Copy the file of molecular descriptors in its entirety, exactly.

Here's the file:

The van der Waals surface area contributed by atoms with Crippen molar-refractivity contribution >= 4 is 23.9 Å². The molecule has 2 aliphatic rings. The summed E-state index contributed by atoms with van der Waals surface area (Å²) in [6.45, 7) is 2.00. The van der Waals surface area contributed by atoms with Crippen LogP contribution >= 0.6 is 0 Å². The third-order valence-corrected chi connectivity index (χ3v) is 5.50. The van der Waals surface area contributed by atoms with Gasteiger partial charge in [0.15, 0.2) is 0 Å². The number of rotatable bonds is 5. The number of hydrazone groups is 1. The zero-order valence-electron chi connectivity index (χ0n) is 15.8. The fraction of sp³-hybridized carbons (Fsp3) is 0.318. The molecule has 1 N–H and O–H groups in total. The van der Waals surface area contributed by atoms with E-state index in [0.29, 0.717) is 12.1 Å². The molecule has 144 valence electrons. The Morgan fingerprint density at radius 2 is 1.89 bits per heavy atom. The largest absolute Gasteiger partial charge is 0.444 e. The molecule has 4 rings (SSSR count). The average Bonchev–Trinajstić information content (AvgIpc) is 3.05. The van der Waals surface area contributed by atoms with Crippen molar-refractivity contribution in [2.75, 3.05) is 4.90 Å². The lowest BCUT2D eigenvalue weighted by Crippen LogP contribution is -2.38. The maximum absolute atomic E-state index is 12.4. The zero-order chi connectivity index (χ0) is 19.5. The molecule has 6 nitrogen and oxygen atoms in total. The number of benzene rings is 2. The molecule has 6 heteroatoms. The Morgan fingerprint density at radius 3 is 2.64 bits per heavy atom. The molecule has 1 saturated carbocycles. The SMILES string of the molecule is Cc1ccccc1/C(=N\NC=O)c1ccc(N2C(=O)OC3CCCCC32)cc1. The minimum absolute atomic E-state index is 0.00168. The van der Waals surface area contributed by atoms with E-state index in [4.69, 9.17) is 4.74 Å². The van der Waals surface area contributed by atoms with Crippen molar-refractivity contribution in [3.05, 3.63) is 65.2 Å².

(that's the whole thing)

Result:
The van der Waals surface area contributed by atoms with Crippen molar-refractivity contribution >= 4 is 23.9 Å². The molecule has 2 aliphatic rings. The summed E-state index contributed by atoms with van der Waals surface area (Å²) in [6.45, 7) is 2.00. The van der Waals surface area contributed by atoms with Crippen LogP contribution >= 0.6 is 0 Å². The third-order valence-corrected chi connectivity index (χ3v) is 5.50. The van der Waals surface area contributed by atoms with Gasteiger partial charge in [0.15, 0.2) is 0 Å². The number of rotatable bonds is 5. The number of hydrazone groups is 1. The zero-order valence-electron chi connectivity index (χ0n) is 15.8. The fraction of sp³-hybridized carbons (Fsp3) is 0.318. The molecule has 1 N–H and O–H groups in total. The van der Waals surface area contributed by atoms with E-state index in [0.29, 0.717) is 12.1 Å². The molecule has 144 valence electrons. The Morgan fingerprint density at radius 2 is 1.89 bits per heavy atom. The largest absolute Gasteiger partial charge is 0.444 e. The molecule has 4 rings (SSSR count). The average Bonchev–Trinajstić information content (AvgIpc) is 3.05. The van der Waals surface area contributed by atoms with Crippen molar-refractivity contribution in [2.75, 3.05) is 4.90 Å². The lowest BCUT2D eigenvalue weighted by Crippen LogP contribution is -2.38. The maximum absolute atomic E-state index is 12.4. The zero-order chi connectivity index (χ0) is 19.5. The molecule has 6 nitrogen and oxygen atoms in total. The number of benzene rings is 2. The molecule has 6 heteroatoms. The Morgan fingerprint density at radius 3 is 2.64 bits per heavy atom. The molecule has 1 saturated carbocycles. The SMILES string of the molecule is Cc1ccccc1/C(=N\NC=O)c1ccc(N2C(=O)OC3CCCCC32)cc1. The minimum absolute atomic E-state index is 0.00168. The van der Waals surface area contributed by atoms with E-state index in [4.69, 9.17) is 4.74 Å². The van der Waals surface area contributed by atoms with Crippen molar-refractivity contribution in [3.05, 3.63) is 65.2 Å².